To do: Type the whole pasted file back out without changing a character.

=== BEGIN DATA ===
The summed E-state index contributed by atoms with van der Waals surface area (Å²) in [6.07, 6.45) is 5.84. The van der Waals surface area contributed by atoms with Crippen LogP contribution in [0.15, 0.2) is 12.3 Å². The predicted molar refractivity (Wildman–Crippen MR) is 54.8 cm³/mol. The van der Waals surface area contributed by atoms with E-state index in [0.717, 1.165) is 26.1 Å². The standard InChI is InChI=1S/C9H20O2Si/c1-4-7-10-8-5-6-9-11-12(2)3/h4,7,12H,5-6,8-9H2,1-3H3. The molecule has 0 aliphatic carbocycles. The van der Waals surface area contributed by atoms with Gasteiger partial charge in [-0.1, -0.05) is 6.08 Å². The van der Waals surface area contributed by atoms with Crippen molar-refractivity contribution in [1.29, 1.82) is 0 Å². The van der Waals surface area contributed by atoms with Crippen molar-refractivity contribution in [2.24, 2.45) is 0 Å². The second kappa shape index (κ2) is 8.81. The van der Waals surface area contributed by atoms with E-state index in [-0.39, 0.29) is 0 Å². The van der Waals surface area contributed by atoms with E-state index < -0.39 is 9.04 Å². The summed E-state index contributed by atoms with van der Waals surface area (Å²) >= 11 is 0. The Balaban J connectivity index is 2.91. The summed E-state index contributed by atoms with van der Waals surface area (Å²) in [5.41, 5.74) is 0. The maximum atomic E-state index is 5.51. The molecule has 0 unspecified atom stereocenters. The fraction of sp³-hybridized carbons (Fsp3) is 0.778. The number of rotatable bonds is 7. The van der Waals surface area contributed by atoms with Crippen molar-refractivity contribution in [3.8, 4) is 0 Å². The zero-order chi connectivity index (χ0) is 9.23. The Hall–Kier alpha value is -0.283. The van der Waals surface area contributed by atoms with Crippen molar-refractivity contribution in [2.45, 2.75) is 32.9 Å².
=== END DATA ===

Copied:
The summed E-state index contributed by atoms with van der Waals surface area (Å²) in [6.07, 6.45) is 5.84. The van der Waals surface area contributed by atoms with Crippen LogP contribution in [0.15, 0.2) is 12.3 Å². The predicted molar refractivity (Wildman–Crippen MR) is 54.8 cm³/mol. The van der Waals surface area contributed by atoms with E-state index in [0.717, 1.165) is 26.1 Å². The standard InChI is InChI=1S/C9H20O2Si/c1-4-7-10-8-5-6-9-11-12(2)3/h4,7,12H,5-6,8-9H2,1-3H3. The molecule has 0 aliphatic carbocycles. The van der Waals surface area contributed by atoms with Gasteiger partial charge in [-0.1, -0.05) is 6.08 Å². The van der Waals surface area contributed by atoms with Crippen molar-refractivity contribution in [1.29, 1.82) is 0 Å². The van der Waals surface area contributed by atoms with Crippen molar-refractivity contribution in [2.24, 2.45) is 0 Å². The second kappa shape index (κ2) is 8.81. The van der Waals surface area contributed by atoms with E-state index in [-0.39, 0.29) is 0 Å². The van der Waals surface area contributed by atoms with E-state index < -0.39 is 9.04 Å². The summed E-state index contributed by atoms with van der Waals surface area (Å²) >= 11 is 0. The Balaban J connectivity index is 2.91. The summed E-state index contributed by atoms with van der Waals surface area (Å²) in [5.41, 5.74) is 0. The maximum atomic E-state index is 5.51. The molecule has 0 unspecified atom stereocenters. The fraction of sp³-hybridized carbons (Fsp3) is 0.778. The number of rotatable bonds is 7. The van der Waals surface area contributed by atoms with Crippen molar-refractivity contribution in [3.8, 4) is 0 Å². The zero-order chi connectivity index (χ0) is 9.23. The Hall–Kier alpha value is -0.283. The van der Waals surface area contributed by atoms with Crippen molar-refractivity contribution in [2.45, 2.75) is 32.9 Å².